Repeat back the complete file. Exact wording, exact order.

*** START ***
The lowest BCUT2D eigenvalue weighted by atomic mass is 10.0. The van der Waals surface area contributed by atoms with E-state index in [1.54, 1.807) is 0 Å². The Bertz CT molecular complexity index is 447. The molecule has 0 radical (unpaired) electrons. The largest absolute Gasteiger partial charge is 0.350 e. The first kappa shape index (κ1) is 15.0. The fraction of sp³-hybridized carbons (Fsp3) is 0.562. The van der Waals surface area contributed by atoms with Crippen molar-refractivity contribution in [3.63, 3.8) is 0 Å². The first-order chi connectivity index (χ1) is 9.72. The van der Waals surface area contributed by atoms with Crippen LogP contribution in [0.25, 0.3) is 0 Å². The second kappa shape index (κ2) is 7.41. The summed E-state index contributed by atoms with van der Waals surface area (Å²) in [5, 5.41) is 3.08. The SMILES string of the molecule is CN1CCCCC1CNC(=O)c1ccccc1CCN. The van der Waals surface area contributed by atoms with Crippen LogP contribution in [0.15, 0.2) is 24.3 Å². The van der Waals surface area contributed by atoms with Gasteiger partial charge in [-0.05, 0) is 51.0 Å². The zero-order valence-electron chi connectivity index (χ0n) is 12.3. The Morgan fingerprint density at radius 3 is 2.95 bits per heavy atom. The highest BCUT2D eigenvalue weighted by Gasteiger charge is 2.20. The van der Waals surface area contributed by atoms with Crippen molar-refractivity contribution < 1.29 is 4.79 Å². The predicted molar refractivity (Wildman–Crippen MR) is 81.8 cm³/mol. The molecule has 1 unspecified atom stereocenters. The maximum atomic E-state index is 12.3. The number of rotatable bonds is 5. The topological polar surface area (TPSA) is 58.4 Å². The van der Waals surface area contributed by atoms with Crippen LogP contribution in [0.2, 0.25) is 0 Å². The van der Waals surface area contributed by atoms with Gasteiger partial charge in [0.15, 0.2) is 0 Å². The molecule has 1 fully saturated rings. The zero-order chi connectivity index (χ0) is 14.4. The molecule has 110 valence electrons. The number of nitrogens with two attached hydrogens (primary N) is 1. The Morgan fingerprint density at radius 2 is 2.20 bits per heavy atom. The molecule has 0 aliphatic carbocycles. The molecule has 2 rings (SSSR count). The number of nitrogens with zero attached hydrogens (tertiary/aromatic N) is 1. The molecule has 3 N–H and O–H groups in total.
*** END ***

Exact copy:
The lowest BCUT2D eigenvalue weighted by atomic mass is 10.0. The van der Waals surface area contributed by atoms with E-state index in [1.54, 1.807) is 0 Å². The Bertz CT molecular complexity index is 447. The molecule has 0 radical (unpaired) electrons. The largest absolute Gasteiger partial charge is 0.350 e. The first kappa shape index (κ1) is 15.0. The fraction of sp³-hybridized carbons (Fsp3) is 0.562. The van der Waals surface area contributed by atoms with Crippen molar-refractivity contribution in [3.63, 3.8) is 0 Å². The first-order chi connectivity index (χ1) is 9.72. The van der Waals surface area contributed by atoms with Crippen LogP contribution in [0.25, 0.3) is 0 Å². The second kappa shape index (κ2) is 7.41. The summed E-state index contributed by atoms with van der Waals surface area (Å²) in [5, 5.41) is 3.08. The SMILES string of the molecule is CN1CCCCC1CNC(=O)c1ccccc1CCN. The van der Waals surface area contributed by atoms with Crippen LogP contribution in [0.15, 0.2) is 24.3 Å². The van der Waals surface area contributed by atoms with Gasteiger partial charge in [-0.05, 0) is 51.0 Å². The zero-order valence-electron chi connectivity index (χ0n) is 12.3. The Morgan fingerprint density at radius 3 is 2.95 bits per heavy atom. The highest BCUT2D eigenvalue weighted by Gasteiger charge is 2.20. The van der Waals surface area contributed by atoms with Crippen molar-refractivity contribution < 1.29 is 4.79 Å². The predicted molar refractivity (Wildman–Crippen MR) is 81.8 cm³/mol. The molecule has 1 unspecified atom stereocenters. The maximum atomic E-state index is 12.3. The number of rotatable bonds is 5. The topological polar surface area (TPSA) is 58.4 Å². The van der Waals surface area contributed by atoms with Crippen LogP contribution in [0.2, 0.25) is 0 Å². The van der Waals surface area contributed by atoms with Gasteiger partial charge in [0.15, 0.2) is 0 Å². The molecule has 1 fully saturated rings. The zero-order chi connectivity index (χ0) is 14.4. The molecule has 110 valence electrons. The number of nitrogens with two attached hydrogens (primary N) is 1. The Morgan fingerprint density at radius 2 is 2.20 bits per heavy atom. The molecule has 0 aliphatic carbocycles. The molecule has 2 rings (SSSR count). The number of nitrogens with zero attached hydrogens (tertiary/aromatic N) is 1. The molecule has 3 N–H and O–H groups in total.